The proposal, subject to federal approval, would require those being treated for breast and cervical cancer, teens coming out of foster care and other working-age, nondisabled adults on Medicaid to make monthly payments into a health-savings account to help cover their expenses beginning Jan. 1, 2018.
Nearly 3 million Ohioans are enrolled in Medicaid, the government health insurance program for the poor and disabled. About half would be subject to the new requirements which must be approved by federal regulators. Medicaid officials project an average of 130,000 beneficiaries would lose coverage each year of the five-year pilot. The number is not cumulative over five years because numbers may be duplicative, they say.
The projections and plan details were included in a six-page summary released Tuesday night by the Ohio Department of Medicaid. A full draft of the state’s request will be unveiled April 15, initiating a one-month public comment period which will include two public hearings, April 21 in Columbus and May 3 at a location to be announced. State Medicaid Director John McCarthy intends to submit the request to the federal Centers for Medicare and Medicaid Services in June.
Advocates for the poor say the plan will cause many to be lose Medicaid.
John Corlett, president and executive director of the Center for Community Solutions and former state Medicaid director, said he believes the state is underestimating the number of beneficiaries who will lose coverage.
“It would undo a lot of the progress of Medicaid expansion,” he said.
More than 650,000 adults with annual incomes under 138 percent of the federal poverty level, or $16,394 a year, have signed up for benefits since Jan. 1, 2014, when Ohio expanded Medicaid through Obamacare.
State Medicaid spokesman Sam Rossi said feedback will be included in the request, but cautioned “we can’t change the proposal because the language was prescriptive.”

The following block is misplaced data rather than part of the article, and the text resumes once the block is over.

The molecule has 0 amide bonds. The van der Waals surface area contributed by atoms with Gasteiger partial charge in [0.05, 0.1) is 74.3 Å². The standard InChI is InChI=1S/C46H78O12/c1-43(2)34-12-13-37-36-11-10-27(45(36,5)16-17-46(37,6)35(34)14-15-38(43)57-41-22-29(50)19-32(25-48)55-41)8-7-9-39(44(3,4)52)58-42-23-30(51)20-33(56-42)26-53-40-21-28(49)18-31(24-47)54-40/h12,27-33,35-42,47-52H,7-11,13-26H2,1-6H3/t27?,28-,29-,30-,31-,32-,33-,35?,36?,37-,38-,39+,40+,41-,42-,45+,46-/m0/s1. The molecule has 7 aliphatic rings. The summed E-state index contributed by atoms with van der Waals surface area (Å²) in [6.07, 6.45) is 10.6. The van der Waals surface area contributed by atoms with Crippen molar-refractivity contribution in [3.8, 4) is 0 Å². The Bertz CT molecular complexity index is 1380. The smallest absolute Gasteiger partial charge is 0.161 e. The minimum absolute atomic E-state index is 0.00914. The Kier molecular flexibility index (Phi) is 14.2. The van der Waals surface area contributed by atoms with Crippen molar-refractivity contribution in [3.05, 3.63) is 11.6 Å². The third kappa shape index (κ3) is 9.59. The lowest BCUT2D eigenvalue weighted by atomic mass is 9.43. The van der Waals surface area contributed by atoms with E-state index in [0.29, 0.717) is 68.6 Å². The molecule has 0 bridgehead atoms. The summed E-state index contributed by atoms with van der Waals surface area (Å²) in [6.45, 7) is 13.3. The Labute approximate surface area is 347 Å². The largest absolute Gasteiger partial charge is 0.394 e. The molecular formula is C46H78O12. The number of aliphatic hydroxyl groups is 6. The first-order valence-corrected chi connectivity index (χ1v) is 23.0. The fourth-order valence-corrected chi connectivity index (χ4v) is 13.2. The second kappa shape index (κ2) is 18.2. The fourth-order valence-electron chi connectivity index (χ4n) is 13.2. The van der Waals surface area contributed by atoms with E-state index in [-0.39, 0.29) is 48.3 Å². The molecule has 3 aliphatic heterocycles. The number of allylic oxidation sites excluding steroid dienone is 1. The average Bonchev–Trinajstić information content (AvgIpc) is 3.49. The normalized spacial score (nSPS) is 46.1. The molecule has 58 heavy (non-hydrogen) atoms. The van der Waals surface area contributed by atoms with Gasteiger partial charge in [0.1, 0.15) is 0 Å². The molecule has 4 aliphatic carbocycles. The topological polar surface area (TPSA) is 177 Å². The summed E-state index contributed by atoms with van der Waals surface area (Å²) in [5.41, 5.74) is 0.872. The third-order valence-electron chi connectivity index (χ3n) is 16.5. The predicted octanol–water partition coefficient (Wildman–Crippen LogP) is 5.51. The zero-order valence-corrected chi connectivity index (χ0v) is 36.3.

House Republicans added the provision directing the administration to seek the changes to the state budget last year. Under the plan, certain Medicaid beneficiaries would be required to make monthly contributions equal to 2 percent of their income but no more than $99 a year, to a health savings account. Those who fail to make the payments will lose coverage and can’t re-enroll until the debt is repaid.
Money in the accounts could be used to pay new Medicaid co-pays, including $75 for inpatient services and $8 for non-emergency use of emergency rooms.
Pregnant women would be exempt from both fees.
The plan, according to the state’s summary, is to promote beneficiaries’ “engagement in health and personal responsibility,” increase use of preventative services and encourage people “to seek employment and private market coverage.” If a Medicaid recipient obtains private coverage, any funds in their health savings account would be available to cover costs incurred with their new coverage.
Corlett noted that many components of the plan have never been approved by the federal government. For instance, no other state drops people with incomes below 100 percent of poverty from coverage for failing to pay a premium or contributions to a health savings account.
Federal officials have approved premiums in Indiana, Oregon and Wisconsin, but none have guidelines as strict as those Ohio is proposing.
State officials project about 15 percent of Medicaid enrollees will lose benefits if the plan is enacted. They would either be disenrolled for failing to make payments or choose not to sign up to avoid the cost.
House Republicans rejected Kasich’s proposal to charge premiums only to those with incomes over 100 percent of poverty.
Supporters have argued that as Medicaid expansion costs begin to shift to states next year, Ohio must try to lower costs and encourage beneficiaries to take responsibility for their health care. Under the plan, enrollees also would earn points equal to dollars in their health savings accounts for quitting smoking or lowering their blood pressure.
Catherine Candisky, The Columbus Dispatch, Thursday April 7, 2016 11:48 AM
Medicaid requirements could mean 650,000 will lose health coverage